The experiment at CEFS’ Field Research site now has a combination of several native species including loblolly pine, longleaf pine, and cherrybark oak trees. Native warm-season grasses include big bluestem, eastern gamagrass, indiangrass, and switchgrass. The only non-native introduction at this time is beef cattle – Black Angus heifers that graze the forage during the summer in the protection of the shade offered by the trees.

Our core team of principal investigators and students will be able to study (a) soil biogeochemical cycling of carbon and other nutrients, (b) biophysical attributes of temperature, water, and light, (c) nutritional analyses and botanical dynamics of native warm-season grasses, (d) animal production, behavior, and stress responses, and (e) ecological interactions of timber, forage, and livestock components with soil and climatic factors.

Black Angus heifers enjoying the shade offered by the trees.

Many questions remain for us to answer: How does the system’s configuration affect production and ecological responses? How does grazing management impact forage and timber components and their interactions? How do management and environmental conditions affect productivity? How best to achieve sustainability?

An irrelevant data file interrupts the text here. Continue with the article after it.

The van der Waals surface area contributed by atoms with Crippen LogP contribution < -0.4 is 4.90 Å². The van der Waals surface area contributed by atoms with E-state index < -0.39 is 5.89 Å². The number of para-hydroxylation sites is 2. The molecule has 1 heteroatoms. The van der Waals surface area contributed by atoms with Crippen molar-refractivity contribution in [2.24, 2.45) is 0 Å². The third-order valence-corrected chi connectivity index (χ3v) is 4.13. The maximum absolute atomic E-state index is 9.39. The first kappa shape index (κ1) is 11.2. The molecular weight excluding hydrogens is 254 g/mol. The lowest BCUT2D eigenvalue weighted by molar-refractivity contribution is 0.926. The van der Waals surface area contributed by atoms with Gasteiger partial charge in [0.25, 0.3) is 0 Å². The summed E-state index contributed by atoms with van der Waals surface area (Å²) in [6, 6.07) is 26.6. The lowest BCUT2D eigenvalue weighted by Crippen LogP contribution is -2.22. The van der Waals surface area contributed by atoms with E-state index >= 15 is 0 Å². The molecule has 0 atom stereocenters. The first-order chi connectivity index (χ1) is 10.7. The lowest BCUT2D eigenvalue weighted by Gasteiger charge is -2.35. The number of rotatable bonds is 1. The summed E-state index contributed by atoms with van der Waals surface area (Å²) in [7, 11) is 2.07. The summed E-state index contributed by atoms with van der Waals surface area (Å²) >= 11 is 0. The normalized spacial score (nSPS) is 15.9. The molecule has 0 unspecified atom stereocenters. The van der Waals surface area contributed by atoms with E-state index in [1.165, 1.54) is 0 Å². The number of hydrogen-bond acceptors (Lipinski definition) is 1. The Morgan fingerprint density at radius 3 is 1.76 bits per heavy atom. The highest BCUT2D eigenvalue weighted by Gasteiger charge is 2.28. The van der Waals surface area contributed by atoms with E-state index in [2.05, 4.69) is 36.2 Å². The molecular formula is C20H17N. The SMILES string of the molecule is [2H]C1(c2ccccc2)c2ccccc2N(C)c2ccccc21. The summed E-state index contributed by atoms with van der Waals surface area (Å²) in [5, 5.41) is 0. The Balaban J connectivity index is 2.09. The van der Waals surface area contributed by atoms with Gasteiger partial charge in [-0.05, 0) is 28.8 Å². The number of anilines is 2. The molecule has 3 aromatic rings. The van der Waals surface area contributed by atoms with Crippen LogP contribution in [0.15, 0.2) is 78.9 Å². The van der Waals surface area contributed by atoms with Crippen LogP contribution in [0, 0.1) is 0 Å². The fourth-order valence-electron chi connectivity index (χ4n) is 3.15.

The practice of agroforestry could and should become a more important ingredient in conservation agricultural systems, particularly in North America where its use is still minimal. Without soil disturbance under trees, sequestration of soil organic carbon and nitrogen is possible, water infiltration is enhanced, and soil erosion can be minimized. By creating semi-natural habitat under strips or randomly located trees, biodiversity of agricultural regions can increase. The widespread and deep roots of trees can extract nutrients to avoid leaching losses. Ultimately, trees can be harvested for pulpwood, timber, or biofuel feedstock.

Soil physical and chemical quality under trees in an agroforestry system can be greatly improved, leading to localized benefits at the trees’ edge, and also to regional benefits due to hydrologic alterations and creation of biodiversity habitats and corridors. Enabling an understory of forage can lead to increased numbers of insects and various arthropods, as well as greater bird density and diversity than neighboring monoculture cropland fields. Nutrients can be effectively scavenged deep in the soil profile.

Silvopasture design and management are really only beginning in North America. The potential appears very high for achieving positive environmental results to stabilize agricultural landscapes and build resiliency to climate change. One key to successful implementation on a larger scale will be to demonstrate the potential economic profitability of this management system compared with current agricultural systems, while promoting the potentially larger environmental benefits.

For more information about CEFS’ Agroforestry experiment, please visit the Agroforestry page.

2017-04-11T14:30:11+00:00 April 10th, 2017|Agroforestry, Agrophile, News|